Originally Posted by panzeroceania View Post

2.What digital cable tuner/set top box/DVR should I get? I want to be able to use an M-Card CableCard 2.0, decode MPEG-4 and of course receive QAM and IPTV if at all possible (to be future proof)

Nothing currently available does all of these. The TiVo HD does support M-Cards, but "CableCARD 2.0", as has been discussed at length elsewhere, isn't a physical card spec so much as what's come to be called "tru2way". No retail-available DVR currently supports it, and exactly when that will happen is still up in the air. The Moxi also uses M-Cards (requires them, in fact, for both tuners to work); PC support for M-Card is coming with the new Ceton tuner boards (and possibly boards from Hauppauge as well).

The TiVo HD's video decoder chip already supports both H.264 (aka MPEG-4 part 10/MPEG-4 AVC) and SMPTE VC-1 codecs, and can be field-upgraded to support decoding video sourced from cable when such content actually starts appearing. I believe the Moxi box uses a similar platform (I think a newer Broadcom SoC design with an integrated MPEG-2/H.264/VC-1 decoding engine), and of course PCs will handle it as well.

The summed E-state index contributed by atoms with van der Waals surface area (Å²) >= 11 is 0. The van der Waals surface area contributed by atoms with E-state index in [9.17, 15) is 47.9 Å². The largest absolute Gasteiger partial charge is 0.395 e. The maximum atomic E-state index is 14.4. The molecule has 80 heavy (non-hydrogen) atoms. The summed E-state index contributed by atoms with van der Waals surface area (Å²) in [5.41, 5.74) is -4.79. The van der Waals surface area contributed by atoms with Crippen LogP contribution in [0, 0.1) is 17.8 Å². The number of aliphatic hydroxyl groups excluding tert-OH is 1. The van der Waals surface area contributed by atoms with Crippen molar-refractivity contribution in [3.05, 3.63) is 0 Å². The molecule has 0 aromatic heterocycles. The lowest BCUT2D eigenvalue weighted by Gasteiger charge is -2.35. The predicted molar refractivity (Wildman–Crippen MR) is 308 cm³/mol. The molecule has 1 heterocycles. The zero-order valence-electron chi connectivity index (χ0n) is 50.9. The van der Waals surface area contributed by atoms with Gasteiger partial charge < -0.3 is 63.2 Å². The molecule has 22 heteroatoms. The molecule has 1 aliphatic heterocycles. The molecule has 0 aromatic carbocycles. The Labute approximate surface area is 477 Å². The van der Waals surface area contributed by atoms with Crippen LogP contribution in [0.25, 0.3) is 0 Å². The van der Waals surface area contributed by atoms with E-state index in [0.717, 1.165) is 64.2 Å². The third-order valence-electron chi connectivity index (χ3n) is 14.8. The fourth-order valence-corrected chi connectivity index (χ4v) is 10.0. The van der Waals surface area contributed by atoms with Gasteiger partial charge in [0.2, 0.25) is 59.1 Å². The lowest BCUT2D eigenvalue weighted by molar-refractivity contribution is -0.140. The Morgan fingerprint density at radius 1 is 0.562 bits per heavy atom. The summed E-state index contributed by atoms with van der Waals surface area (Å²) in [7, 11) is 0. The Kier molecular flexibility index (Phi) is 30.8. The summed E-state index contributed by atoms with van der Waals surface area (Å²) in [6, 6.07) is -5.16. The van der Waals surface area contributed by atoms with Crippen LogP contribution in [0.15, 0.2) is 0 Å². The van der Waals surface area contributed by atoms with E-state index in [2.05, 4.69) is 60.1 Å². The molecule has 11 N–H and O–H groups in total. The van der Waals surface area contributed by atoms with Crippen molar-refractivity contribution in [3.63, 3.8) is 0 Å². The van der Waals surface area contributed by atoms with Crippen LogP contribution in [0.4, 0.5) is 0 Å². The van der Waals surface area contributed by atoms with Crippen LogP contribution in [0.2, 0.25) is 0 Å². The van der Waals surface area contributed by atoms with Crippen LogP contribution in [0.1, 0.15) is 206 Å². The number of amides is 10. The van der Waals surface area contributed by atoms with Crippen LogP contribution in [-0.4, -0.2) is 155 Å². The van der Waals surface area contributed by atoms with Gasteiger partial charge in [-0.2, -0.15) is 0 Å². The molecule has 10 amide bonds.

QAM is supported on all of these options, but IPTV is still up in the air.

Originally Posted by panzeroceania View Post

3.Is it worth it putting together a Home Theater PC? what advantages do I get out of that that I don't get with a regular DVR? Can I get CableCard 2.0 with a multiband card for my Windows 7 Home Theater PC?

You would currently still need the BIOS hack for ATI DCRs, as (a) the promised new firmware has been delayed, and (b) the other options haven't yet hit the retail space (Ceton's 2- and 4-tuner cards are supposed to be coming to retail early in 2010). The ATI DCRs don't support M-Mode and only have circuitry for one tuner apiece, so you'd still need 2 to watch/record more than one channel at a time. Again, "CableCARD 2.0" aka tru2way isn't currently supported, and you'll probably need new tuner hardware when it does (due to mandates in CHILA, transmission hardware in UDCR reception equipment is strictly not permitted). There's nothing you can do about this, and it's not known if/when tru2way will actually come to the PC; tru2way requires Java support, and due to Microsoft's past run-ins with Sun over Java, I expect they'll be reticent to try getting involved again unless they absolutely must.